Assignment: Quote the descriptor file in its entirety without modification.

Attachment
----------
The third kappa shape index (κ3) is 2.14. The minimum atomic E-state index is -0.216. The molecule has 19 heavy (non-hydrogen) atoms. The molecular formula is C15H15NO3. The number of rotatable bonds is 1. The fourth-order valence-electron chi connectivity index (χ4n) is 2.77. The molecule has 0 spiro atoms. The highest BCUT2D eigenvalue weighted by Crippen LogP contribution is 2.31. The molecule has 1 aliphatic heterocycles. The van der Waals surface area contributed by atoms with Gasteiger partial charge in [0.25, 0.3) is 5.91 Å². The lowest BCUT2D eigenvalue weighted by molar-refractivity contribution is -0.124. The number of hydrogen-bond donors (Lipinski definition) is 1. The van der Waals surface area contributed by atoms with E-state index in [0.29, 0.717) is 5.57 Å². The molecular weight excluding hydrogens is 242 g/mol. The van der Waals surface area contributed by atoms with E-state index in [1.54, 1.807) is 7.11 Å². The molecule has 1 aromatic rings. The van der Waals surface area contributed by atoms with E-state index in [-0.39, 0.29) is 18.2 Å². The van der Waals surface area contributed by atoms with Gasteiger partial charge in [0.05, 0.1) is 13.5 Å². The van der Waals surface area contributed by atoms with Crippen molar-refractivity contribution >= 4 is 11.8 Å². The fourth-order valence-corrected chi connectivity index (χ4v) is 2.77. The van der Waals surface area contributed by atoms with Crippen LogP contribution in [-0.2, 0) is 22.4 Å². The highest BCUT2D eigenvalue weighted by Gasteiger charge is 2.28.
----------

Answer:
The third kappa shape index (κ3) is 2.14. The minimum atomic E-state index is -0.216. The molecule has 19 heavy (non-hydrogen) atoms. The molecular formula is C15H15NO3. The number of rotatable bonds is 1. The fourth-order valence-electron chi connectivity index (χ4n) is 2.77. The molecule has 0 spiro atoms. The highest BCUT2D eigenvalue weighted by Crippen LogP contribution is 2.31. The molecule has 1 aliphatic heterocycles. The van der Waals surface area contributed by atoms with Gasteiger partial charge in [0.25, 0.3) is 5.91 Å². The lowest BCUT2D eigenvalue weighted by molar-refractivity contribution is -0.124. The number of hydrogen-bond donors (Lipinski definition) is 1. The van der Waals surface area contributed by atoms with E-state index in [0.29, 0.717) is 5.57 Å². The molecular weight excluding hydrogens is 242 g/mol. The van der Waals surface area contributed by atoms with E-state index in [1.54, 1.807) is 7.11 Å². The molecule has 1 aromatic rings. The van der Waals surface area contributed by atoms with E-state index in [-0.39, 0.29) is 18.2 Å². The van der Waals surface area contributed by atoms with Gasteiger partial charge in [0.05, 0.1) is 13.5 Å². The van der Waals surface area contributed by atoms with Crippen molar-refractivity contribution >= 4 is 11.8 Å². The fourth-order valence-corrected chi connectivity index (χ4v) is 2.77. The van der Waals surface area contributed by atoms with Crippen LogP contribution in [-0.2, 0) is 22.4 Å². The highest BCUT2D eigenvalue weighted by Gasteiger charge is 2.28.